May 23, 2014 11:22 am | News | Comments

A new theory about disorders that attack the brain and spinal column has received a significant boost from scientists. The theory attributes these disorders to proteins that act like prions, which are copies of a normal protein that have been corrupted in ways that cause diseases.

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Ancient DNA Ends Aussie Claim to Kiwi Origins

May 23, 2014 10:37 am | News | Comments

Australia can no longer lay claim to the origins of the iconic New Zealand kiwi following University of Adelaide research showing the kiwi's closest relative is not the emu as was previously thought. Instead, the diminutive kiwi is most closely related to the extinct Madagascan elephant bird.

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Fossil-fuel-free Process Makes Biodiesel Sustainable

May 22, 2014 2:02 pm | News | Comments

A newly developed fuel-cell concept will allow biodiesel plants to eliminate the creation of hazardous wastes while removing their dependence on fossil fuel from their production process.                  

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New Target Found for Chronic Pain Treatment

May 22, 2014 1:57 pm | News | Comments

Researchers have found a new target for treating chronic pain: an enzyme called PIP5K1C. The research shows that PIP5K1C controls the activity of cellular receptors that signal pain.                   

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Genes Link Circadian Clock to Eating Schedule

May 22, 2014 1:51 pm | Videos | Comments

Scientists have discovered a pair of genes that normally keeps eating schedules in sync with daily sleep rhythms, and, when mutated, may play a role in so-called night eating syndrome.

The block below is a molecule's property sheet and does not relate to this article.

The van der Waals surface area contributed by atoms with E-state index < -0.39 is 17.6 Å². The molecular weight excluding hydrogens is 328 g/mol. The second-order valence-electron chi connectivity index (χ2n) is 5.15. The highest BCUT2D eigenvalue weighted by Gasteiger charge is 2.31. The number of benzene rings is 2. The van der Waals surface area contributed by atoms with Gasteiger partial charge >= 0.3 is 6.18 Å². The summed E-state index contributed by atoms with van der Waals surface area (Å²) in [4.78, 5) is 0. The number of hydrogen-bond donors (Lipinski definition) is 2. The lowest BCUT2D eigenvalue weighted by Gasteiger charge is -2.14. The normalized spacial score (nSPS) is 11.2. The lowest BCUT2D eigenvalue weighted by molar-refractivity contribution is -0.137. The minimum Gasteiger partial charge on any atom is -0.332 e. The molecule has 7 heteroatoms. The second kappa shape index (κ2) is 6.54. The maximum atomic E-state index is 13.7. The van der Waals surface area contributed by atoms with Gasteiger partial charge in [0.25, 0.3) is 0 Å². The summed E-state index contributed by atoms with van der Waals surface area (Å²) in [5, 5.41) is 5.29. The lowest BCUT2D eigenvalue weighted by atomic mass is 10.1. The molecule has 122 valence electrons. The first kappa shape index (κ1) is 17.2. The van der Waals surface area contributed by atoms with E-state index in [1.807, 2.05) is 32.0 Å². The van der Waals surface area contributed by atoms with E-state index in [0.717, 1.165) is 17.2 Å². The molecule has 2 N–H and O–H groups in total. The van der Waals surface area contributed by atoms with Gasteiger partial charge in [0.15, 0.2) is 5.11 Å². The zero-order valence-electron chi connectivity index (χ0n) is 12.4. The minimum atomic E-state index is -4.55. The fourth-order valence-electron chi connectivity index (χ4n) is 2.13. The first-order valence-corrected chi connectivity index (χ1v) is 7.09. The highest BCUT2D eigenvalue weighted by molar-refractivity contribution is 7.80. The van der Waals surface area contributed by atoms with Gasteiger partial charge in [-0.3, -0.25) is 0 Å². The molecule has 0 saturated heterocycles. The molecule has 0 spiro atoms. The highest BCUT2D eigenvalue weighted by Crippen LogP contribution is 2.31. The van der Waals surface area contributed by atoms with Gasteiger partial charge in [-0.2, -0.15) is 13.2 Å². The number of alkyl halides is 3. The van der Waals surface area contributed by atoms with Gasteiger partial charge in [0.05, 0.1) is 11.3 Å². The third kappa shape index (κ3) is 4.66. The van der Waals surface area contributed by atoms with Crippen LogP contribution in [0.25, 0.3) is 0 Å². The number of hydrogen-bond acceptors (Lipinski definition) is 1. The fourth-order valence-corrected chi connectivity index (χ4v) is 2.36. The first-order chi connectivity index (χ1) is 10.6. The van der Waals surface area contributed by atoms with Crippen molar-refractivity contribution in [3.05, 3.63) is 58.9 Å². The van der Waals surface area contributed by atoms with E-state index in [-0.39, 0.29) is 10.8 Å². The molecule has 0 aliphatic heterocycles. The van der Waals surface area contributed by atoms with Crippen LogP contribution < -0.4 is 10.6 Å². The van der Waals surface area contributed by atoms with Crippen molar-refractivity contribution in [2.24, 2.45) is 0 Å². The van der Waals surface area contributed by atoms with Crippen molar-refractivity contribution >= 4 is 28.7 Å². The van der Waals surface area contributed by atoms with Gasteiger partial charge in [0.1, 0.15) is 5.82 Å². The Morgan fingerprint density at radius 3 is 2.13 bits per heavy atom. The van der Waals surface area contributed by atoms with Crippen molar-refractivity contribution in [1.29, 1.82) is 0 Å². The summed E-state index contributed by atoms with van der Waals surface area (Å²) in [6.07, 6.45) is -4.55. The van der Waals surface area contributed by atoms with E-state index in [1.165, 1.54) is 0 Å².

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Unlikely Stress Responder May Protect Against Alzheimer’s

May 22, 2014 1:44 pm | News | Comments

In surprise findings, scientists have discovered that a protein with a propensity to form harmful aggregates in the body when produced in the liver protects against Alzheimer’s disease aggregates when it is produced in the brain.      

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Printing Replacements

May 22, 2014 1:44 pm | by Robert Fee, Editor-in-Chief, Bioscience Technology | Articles | Comments

3-D printing promises to revolutionize engineering, and many speculate that it could have a huge impact on medicine, too. Many speculate that useful organs grown in the lab three-dimensionally on scaffolds is now closer to fact than fiction.

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Single Use Bioreactor System

May 22, 2014 12:11 pm | Product Releases | Comments

Cellexus manufactures the CellMaker, a single-use, disposable, airlift bioreactor system. The Cellexus technology applies airlift methodology designed to simplify cell culture and fermentation in bioresearch, scale-up, production and manufacturing.